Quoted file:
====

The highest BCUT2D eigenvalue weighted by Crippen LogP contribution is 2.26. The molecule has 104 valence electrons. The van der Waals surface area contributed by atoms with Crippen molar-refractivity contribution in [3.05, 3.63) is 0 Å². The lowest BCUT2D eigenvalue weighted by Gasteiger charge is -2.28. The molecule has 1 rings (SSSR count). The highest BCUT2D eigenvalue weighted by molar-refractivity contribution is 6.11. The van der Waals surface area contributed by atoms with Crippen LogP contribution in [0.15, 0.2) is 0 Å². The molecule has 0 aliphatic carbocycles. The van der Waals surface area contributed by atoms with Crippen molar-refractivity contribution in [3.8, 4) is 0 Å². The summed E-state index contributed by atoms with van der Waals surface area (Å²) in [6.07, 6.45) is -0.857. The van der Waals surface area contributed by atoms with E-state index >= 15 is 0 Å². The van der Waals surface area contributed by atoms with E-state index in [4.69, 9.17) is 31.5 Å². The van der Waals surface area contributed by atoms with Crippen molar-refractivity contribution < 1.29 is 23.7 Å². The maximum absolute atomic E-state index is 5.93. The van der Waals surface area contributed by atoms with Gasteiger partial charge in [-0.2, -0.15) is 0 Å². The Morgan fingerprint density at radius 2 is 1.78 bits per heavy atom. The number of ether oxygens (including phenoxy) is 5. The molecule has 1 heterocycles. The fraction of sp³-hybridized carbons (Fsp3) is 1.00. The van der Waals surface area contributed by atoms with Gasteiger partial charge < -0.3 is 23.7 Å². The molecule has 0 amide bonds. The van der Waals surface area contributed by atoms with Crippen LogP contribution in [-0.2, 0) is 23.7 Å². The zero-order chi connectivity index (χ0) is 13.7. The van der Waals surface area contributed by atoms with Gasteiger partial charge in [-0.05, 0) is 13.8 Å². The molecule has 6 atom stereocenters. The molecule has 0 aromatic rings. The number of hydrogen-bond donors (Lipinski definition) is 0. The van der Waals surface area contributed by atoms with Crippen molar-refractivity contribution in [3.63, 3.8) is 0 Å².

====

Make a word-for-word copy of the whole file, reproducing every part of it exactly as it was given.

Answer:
The highest BCUT2D eigenvalue weighted by Crippen LogP contribution is 2.26. The molecule has 104 valence electrons. The van der Waals surface area contributed by atoms with Crippen molar-refractivity contribution in [3.05, 3.63) is 0 Å². The lowest BCUT2D eigenvalue weighted by Gasteiger charge is -2.28. The molecule has 1 rings (SSSR count). The highest BCUT2D eigenvalue weighted by molar-refractivity contribution is 6.11. The van der Waals surface area contributed by atoms with Crippen LogP contribution in [0.15, 0.2) is 0 Å². The molecule has 0 aliphatic carbocycles. The van der Waals surface area contributed by atoms with Crippen molar-refractivity contribution in [3.8, 4) is 0 Å². The summed E-state index contributed by atoms with van der Waals surface area (Å²) in [6.07, 6.45) is -0.857. The van der Waals surface area contributed by atoms with E-state index >= 15 is 0 Å². The van der Waals surface area contributed by atoms with E-state index in [4.69, 9.17) is 31.5 Å². The van der Waals surface area contributed by atoms with Crippen molar-refractivity contribution < 1.29 is 23.7 Å². The maximum absolute atomic E-state index is 5.93. The van der Waals surface area contributed by atoms with Gasteiger partial charge in [-0.2, -0.15) is 0 Å². The Morgan fingerprint density at radius 2 is 1.78 bits per heavy atom. The number of ether oxygens (including phenoxy) is 5. The molecule has 1 heterocycles. The fraction of sp³-hybridized carbons (Fsp3) is 1.00. The van der Waals surface area contributed by atoms with Gasteiger partial charge < -0.3 is 23.7 Å². The molecule has 0 amide bonds. The van der Waals surface area contributed by atoms with Crippen LogP contribution in [-0.2, 0) is 23.7 Å². The zero-order chi connectivity index (χ0) is 13.7. The van der Waals surface area contributed by atoms with Gasteiger partial charge in [-0.05, 0) is 13.8 Å². The molecule has 6 atom stereocenters. The molecule has 0 aromatic rings. The number of hydrogen-bond donors (Lipinski definition) is 0. The van der Waals surface area contributed by atoms with Crippen molar-refractivity contribution in [3.63, 3.8) is 0 Å².